Ted Cruz, first announced GOP candidate, focuses on family & faith (Indepth)

by Joni B. Hannigan, Editorial Staff |
U.S. Senator Ted Cruz (R-TX) stands on stage with his wife Heidi and their daughters Catherine and Caroline, as he announces his candidacy for president during an event at Liberty College in Lynchburg, Virginia, March 23, 2015. Cruz, a conservative firebrand who frequently clashes with leaders of his Republican Party, became the first major figure from either party to jump into the 2016 presidential election race on Monday. | REUTERS/Chris Keane

LYNCHBURG, Va. (Christian Examiner) – Sen. Ted Cruz at midnight Sunday tweeted he would be a GOP contender for the 2016 U.S. presidential race and then formally announced his bid at Liberty University before a crowd of thousands of cheering students Monday.

The first-term senator from Texas focused his hour-long address during convocation Monday morning on family and faith -- with a list of projections about the America he envisions.

U.S. Senator Ted Cruz (R-TX) as he announces his candidacy for president during an event at Liberty College in Lynchburg, Virginia, March 23, 2015. Cruz, a conservative, became the first major figure from either party to jump into the 2016 presidential election race on Monday. | Christian Examiner/SCREEN SHOT

"Today I want to talk to you about the promise of America," Cruz said in his memorized speech -- with no teleprompters -- before launching into a description of how his parents came to faith in Christ despite tough upbringings.

In a stadium jammed with collegians, Cruz asked them to "imagine" his Cuban-Irish-Italian immigrant roots, along with America's historic struggle for freedom – and then "imagine" what America could look like with its promises realized around rights that "don't come from man" but from "God Almighty."


Painting his roots as a Canadian-born Texan whose Cuban immigrant father made his way to Austin via Key West after fleeing torture and imprisonment as a teen, Cruz said Texas was where his father met his mother, Eleanor. She grew up in a working class Irish and Italian Catholic family in Wilmington, Delaware during World War II.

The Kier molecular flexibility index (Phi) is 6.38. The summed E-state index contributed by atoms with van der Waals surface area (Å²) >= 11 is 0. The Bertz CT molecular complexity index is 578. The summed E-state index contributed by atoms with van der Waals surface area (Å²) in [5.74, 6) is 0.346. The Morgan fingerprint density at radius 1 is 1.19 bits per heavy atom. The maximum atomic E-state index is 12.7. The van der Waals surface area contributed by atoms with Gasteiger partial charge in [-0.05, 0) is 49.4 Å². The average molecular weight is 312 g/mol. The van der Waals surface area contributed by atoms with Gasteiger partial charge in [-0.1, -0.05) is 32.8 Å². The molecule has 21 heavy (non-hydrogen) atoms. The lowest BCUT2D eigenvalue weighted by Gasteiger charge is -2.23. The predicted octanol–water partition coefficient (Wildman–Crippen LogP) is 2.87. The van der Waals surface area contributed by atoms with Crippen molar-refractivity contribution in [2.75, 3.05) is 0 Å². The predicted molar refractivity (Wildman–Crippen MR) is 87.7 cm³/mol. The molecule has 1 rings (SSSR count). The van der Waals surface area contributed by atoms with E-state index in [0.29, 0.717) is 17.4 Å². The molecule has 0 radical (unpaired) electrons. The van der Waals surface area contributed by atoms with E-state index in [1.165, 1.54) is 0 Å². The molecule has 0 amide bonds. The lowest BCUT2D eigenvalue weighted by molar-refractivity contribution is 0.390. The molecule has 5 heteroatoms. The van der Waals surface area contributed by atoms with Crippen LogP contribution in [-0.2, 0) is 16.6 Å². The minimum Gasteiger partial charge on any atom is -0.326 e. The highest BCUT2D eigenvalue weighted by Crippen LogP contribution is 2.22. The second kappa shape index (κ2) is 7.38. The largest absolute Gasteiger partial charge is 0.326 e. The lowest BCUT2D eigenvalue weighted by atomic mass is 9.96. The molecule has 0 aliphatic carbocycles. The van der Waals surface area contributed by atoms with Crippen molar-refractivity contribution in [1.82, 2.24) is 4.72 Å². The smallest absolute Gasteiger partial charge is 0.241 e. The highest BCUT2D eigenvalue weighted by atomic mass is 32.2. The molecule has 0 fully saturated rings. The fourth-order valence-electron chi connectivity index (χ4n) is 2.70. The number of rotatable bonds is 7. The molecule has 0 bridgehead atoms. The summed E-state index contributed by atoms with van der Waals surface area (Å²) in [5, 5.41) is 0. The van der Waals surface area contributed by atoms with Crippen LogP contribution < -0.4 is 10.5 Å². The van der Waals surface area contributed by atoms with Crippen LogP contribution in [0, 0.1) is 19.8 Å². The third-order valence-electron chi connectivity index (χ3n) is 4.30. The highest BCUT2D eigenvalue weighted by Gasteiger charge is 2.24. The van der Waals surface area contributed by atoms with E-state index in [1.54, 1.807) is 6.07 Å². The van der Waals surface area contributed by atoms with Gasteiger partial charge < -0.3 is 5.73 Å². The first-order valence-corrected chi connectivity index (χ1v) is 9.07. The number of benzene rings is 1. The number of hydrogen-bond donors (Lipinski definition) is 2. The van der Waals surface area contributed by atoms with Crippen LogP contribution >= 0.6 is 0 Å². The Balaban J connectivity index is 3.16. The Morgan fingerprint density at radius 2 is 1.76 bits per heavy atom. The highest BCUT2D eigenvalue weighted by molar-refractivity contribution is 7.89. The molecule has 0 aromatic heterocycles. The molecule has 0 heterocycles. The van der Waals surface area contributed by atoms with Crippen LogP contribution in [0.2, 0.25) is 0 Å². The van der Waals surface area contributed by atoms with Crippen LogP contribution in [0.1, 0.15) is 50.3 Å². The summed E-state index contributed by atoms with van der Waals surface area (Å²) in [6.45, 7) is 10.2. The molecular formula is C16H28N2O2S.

There are people who wonder if faith is real. I can tell you in my family there is not a second of doubt, were it not for the transformative love of Christ, I would have been raised without a father in the house.

"She had a difficult father, a man who drank far too much, and frankly didn't think that women should be educated," Cruz said. "And yet this young girl, pretty and shy, was driven, was bright, was inquisitive, and was the first ever to go to college."

His mother went on to earn a math degree from Rice University in Houston in 1956 and became a "pioneering computer programmer" in the fifties and sixties, Cruz said.

"Imagine a teenage boy, not much younger than many of you here today, growing up in Cuba," Cruz said of father, Rafael, at 17 years old. "Jet black hair, skinny as a rail."

Noting his dad's involvement in the revolution against the dictator Batista, Cruz said he fled Cuba at age 18 in 1958 without any idea of what lie ahead.

"Imagine a young married couple, living together in the 1970's, neither of them has a personal relationship with Jesus. They have a little boy and they are both drinking far too much," Cruz said. "They are living a fast life."

In Calgary by that time, Cruz said his father decided he didn't want to be married and so get got on a plane and headed back to Texas where he was invited to a Bible study at Clay Road Baptist Church.

"There my father gave his life to Jesus Christ," Cruz said. "And God transformed his heart. And he drove to the airport, he bought a plane ticket and he flew back to be with my mother and me."

Now a member of Houston's First Baptist Church, a historic Southern Baptist mega-church affiliated with the Southern Baptist of Texas Convention, Cruz said he knows those early days made a difference in his life.